Herbert Fromm was one of the most prominent, most prolific, and most widely published composers of synagogue and other serious Jewish music among those German- and Austrian-Jewish musicians who found refuge from the Third Reich in the United States during the 1930s and who became associated principally with the American Reform movement—a circle that also included Isadore Freed (1900–1960), Frederick Piket (1903–1974), Julius Chajes (1910–1985), and Hugo Chaim Adler (1894–1955).
An accomplished organist and conductor as well as a composer, Fromm was born in Kitzingen, Germany, and studied at the State Academy of Music in Munich—with, among others, Paul Hindemith. After a year as conductor of the Civic Opera in Bielefeld, he held a similar post for two years at the opera in Würzburg. After 1933, when Jews were prohibited from participation in German cultural life, he was an active composer and conductor in the Frankfurt am Main section of the Jüdischer Kulturbund in Deutschland, which provided the only permitted artistic opportunities for Jewish musicians during the Nazi era until 1939. It was in that context that he began to employ Jewish themes and texts in his compositions.
Fromm immigrated to the United States in 1937. He assumed the post of organist and music director at Temple Beth Zion in Buffalo, New York, followed by a similar appointment at Temple Israel in Boston, where he remained until his retirement, in 1972. In 1940 and 1941 he worked once again with Hindemith, privately as well as during summers at Tanglewood, refining his technique and style and developing a highly individualistic approach to music for Jewish worship and music of Jewish expression—judiciously modern, yet imaginatively respectful of tradition and never on the fringe of the avant-garde. In 1945 he won the first Ernest Bloch Award for The Song of Miriam, and he was later awarded an honorary Doctorate of Humane Letters by Lesley College.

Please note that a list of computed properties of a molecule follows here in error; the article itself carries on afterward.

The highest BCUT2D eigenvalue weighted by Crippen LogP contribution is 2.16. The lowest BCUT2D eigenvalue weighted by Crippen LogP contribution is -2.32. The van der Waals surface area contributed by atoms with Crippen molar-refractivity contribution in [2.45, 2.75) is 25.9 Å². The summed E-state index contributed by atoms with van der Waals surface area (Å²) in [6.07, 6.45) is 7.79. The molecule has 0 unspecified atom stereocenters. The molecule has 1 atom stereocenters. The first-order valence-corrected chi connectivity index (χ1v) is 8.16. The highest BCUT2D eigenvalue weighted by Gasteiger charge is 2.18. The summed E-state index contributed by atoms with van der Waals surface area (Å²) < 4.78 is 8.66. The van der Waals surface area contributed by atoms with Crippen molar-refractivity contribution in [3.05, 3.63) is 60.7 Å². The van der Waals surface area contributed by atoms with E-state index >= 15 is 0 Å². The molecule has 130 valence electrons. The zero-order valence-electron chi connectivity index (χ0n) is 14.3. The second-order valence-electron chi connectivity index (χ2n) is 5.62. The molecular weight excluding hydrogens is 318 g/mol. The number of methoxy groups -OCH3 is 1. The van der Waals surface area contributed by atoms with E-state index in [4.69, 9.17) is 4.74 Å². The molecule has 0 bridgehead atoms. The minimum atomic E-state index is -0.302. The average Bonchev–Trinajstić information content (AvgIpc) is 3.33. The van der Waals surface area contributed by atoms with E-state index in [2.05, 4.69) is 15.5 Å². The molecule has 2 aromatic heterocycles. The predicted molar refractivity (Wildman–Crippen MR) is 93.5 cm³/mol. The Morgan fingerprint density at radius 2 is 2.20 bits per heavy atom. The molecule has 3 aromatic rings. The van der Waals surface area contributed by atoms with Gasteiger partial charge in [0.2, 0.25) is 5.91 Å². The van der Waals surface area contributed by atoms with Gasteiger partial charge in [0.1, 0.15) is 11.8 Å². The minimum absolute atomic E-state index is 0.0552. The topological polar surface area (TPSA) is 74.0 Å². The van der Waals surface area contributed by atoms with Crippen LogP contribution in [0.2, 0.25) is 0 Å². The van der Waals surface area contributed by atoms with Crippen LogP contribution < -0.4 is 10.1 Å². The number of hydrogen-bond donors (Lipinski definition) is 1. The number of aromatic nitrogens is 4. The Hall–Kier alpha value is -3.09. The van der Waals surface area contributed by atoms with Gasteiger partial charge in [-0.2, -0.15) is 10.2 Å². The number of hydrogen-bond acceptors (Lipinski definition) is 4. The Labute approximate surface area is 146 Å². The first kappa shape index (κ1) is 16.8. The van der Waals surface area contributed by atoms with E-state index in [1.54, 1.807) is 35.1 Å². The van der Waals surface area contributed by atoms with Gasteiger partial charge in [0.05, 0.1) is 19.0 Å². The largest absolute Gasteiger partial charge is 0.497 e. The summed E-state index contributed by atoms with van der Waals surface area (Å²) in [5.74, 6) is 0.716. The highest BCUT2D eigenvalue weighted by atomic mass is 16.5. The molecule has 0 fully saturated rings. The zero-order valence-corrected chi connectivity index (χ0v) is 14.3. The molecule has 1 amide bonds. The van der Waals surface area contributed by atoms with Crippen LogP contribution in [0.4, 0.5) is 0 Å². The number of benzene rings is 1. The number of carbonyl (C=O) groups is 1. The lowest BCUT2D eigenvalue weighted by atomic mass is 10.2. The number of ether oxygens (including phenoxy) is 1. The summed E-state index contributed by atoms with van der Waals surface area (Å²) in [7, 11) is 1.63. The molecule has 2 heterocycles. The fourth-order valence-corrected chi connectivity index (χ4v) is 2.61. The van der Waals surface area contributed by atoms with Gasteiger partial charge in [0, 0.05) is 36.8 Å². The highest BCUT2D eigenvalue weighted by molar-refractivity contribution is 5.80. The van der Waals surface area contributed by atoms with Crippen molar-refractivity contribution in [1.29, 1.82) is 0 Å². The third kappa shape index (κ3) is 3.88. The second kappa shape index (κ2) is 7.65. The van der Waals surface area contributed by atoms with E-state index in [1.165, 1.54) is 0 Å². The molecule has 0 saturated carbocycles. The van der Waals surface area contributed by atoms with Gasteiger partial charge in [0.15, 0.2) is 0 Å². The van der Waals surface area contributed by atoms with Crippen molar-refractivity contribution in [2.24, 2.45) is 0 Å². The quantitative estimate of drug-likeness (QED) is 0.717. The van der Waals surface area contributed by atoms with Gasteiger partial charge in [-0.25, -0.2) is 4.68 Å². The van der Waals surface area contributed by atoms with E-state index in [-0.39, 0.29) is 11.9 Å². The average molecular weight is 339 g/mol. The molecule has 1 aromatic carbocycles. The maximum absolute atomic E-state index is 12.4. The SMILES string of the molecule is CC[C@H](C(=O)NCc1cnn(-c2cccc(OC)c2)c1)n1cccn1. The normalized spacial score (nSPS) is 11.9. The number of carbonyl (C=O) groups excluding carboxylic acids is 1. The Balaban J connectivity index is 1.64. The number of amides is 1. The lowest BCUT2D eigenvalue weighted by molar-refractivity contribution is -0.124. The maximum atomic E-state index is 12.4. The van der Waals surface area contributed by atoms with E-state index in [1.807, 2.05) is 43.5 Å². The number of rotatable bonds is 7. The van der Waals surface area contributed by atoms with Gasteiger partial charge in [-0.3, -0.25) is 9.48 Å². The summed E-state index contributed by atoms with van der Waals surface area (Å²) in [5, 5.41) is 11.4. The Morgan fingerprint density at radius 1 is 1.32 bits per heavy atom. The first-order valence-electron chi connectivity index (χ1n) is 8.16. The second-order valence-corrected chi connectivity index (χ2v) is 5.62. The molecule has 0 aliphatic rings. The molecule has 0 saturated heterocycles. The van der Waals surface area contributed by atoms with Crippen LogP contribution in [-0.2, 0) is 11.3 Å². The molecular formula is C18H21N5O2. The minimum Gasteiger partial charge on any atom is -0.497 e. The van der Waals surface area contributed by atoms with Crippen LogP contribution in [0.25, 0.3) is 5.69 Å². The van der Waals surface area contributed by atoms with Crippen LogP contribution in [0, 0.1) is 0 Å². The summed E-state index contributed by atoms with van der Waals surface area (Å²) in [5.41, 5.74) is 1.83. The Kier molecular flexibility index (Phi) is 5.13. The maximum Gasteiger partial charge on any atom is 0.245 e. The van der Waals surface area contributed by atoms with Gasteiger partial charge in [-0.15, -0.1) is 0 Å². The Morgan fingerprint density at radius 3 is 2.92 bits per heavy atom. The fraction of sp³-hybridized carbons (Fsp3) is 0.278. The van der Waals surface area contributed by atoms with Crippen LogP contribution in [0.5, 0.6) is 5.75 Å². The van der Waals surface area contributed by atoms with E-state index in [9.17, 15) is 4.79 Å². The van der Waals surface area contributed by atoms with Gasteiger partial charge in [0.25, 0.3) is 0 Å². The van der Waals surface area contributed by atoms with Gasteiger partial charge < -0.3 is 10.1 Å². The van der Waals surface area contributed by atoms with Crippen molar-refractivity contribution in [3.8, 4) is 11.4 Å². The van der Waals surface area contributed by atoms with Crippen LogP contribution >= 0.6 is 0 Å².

Among his large opera of liturgical and liturgically related works are several full services and numerous individual prayer settings—many of which became part of the standard repertoire in Reform synagogues—as well as Judaically based pieces geared for concert performance. Among his outstanding non-synagogal and secular works are Memorial Cantata, The Stranger, three string quartets, a violin sonata, a woodwind quartet, and many songs. Fromm also authored three books: The Key of See, a travel journal; Seven Pockets, a volume of collected writings; and On Jewish Music, from a composer’s viewpoint.
Fromm was known for his insistence on high aesthetic standards and his harsh criticism of the populist trends and the raw, mass-oriented ethnic elements that could be found increasingly in American synagogue music. Composer Samuel Adler, his lifelong friend and colleague, has recalled that it was not so much those musical elements, per se and on their own appropriate turfs, that angered Fromm as it was his view that such adulterated synagogue music “hindered the worshipper from being able to face the highest in life.” And in that context, Adler remembers that Fromm challenged himself and his work with the Hebrew admonition contained in Pirkei avot (Sayings of the Fathers), a part of the Mishna: Da lifnei mi ata omed—“know at all times before Whom you stand.”